NFC South: Detroit Lions

One of the places Detroit needs to make the most improvement is in its secondary, and on Monday the Lions decided to add another man to their roster.

Abdul-Quddus
The team claimed defensive back Isa Abdul-Quddus off waivers from New Orleans, where he was released on Jan. 7 after being set to become a restricted free agent following the season.

Abdul-Quddus was primarily a special teams player for New Orleans but made four starts at free safety in his three years with the Saints. He made the team after going undrafted in 2011 out of Fordham.

The 6-foot-1, 205-pounder played in 42 games for New Orleans and had 74 tackles, nine passes defended and two interceptions.

Detroit has one safety as an unrestricted free agent, John Wendling. It returns five other safeties under contract from last season: Glover Quin, Louis Delmas, Don Carey, DeJon Gomes and Akwasi Owusu-Ansah.

Owusu-Ansah is an exclusive rights free agent. Carey signed an extension in December. Quin and Delmas were the starters last season, but Delmas is due to make $6,500,000 against the salary cap next season.

Live blog: Buccaneers at Lions

November, 24, 2013
11/24/13
10:00
AM ET
Join our ESPN.com NFL experts as they break down the Tampa Bay Buccaneers' visit to the Detroit Lions. Contribute your thoughts and questions beginning at 1 p.m. ET. And, be sure to visit our NFL Nation Blitz page for commentary from every game, as well as fan photos and the latest buzz from Twitter. See you there.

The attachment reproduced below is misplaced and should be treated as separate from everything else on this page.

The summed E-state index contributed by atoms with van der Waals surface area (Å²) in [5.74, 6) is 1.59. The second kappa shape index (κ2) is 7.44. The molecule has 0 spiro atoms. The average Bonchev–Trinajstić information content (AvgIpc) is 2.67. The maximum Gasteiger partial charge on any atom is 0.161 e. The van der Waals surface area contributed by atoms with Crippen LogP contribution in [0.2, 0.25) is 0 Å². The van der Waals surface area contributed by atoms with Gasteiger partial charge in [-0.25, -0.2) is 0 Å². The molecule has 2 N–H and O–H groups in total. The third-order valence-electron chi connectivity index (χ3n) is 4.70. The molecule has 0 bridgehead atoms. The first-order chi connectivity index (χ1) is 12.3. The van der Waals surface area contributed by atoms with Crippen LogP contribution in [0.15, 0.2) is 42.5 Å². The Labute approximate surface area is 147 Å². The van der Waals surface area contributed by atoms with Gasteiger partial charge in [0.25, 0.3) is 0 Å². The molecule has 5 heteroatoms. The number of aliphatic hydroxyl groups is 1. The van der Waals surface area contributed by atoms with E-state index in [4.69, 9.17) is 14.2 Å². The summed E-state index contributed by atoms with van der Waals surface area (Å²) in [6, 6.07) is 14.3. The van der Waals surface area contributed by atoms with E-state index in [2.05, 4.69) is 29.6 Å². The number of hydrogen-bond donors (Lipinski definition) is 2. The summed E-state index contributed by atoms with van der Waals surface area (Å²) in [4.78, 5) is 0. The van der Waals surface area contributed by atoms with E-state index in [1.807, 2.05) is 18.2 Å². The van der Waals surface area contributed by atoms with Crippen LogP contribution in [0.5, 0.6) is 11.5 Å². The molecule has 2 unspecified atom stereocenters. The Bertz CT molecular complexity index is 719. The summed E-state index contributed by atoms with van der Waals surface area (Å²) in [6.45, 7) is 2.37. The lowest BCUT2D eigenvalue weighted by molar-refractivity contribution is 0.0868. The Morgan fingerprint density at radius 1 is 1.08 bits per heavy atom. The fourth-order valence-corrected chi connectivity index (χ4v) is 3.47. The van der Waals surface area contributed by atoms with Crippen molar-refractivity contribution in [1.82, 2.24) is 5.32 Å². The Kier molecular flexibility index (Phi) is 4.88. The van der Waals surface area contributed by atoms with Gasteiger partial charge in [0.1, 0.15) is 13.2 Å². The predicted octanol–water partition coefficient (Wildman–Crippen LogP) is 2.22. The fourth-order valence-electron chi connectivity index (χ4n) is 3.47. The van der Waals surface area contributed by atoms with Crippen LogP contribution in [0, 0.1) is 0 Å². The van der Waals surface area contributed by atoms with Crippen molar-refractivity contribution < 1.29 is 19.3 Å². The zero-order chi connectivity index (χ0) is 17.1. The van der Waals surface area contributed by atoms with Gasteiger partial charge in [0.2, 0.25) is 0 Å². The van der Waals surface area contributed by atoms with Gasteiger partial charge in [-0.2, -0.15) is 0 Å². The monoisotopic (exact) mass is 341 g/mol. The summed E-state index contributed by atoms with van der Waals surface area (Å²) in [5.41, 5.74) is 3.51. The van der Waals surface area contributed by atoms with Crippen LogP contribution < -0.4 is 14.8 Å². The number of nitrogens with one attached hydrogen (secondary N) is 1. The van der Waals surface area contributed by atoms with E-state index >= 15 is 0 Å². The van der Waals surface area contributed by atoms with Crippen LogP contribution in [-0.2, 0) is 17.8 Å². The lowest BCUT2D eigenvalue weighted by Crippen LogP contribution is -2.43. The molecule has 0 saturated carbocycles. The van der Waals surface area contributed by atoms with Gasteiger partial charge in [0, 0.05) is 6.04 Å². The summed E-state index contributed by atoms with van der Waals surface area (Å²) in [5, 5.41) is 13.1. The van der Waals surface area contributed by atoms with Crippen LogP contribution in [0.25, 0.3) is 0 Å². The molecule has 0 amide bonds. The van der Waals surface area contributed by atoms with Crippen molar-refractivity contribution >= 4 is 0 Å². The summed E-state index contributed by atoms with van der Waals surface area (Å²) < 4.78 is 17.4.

DeAndre Levy and Vincent JacksonUSA Today SportsDeAndre Levy and the Lions will need to keep Vincent Jackson in check on Sunday.
Tampa Bay started its season terribly before finding some answers the past two weeks. Detroit started its season strong but is suddenly vulnerable and has some questions.

Only the Lions are in the playoff picture heading into the last six weeks of the season. Meanwhile, the Buccaneers can play spoiler and give a damaging blow to the Lions' playoff hopes.

The Buccaneers will try to do that with a rejuvenated defense that caught the eye of Detroit quarterback Matthew Stafford.

“They are an extremely talented defense,” Stafford said. “Probably the most talented defense we've played all year.”

ESPN.com NFL Nation reporters Michael Rothstein (Lions) and Pat Yasinskas (Buccaneers) break down Sunday's matchup.

Rothstein: What has happened over the past couple of weeks to turn this Tampa team around?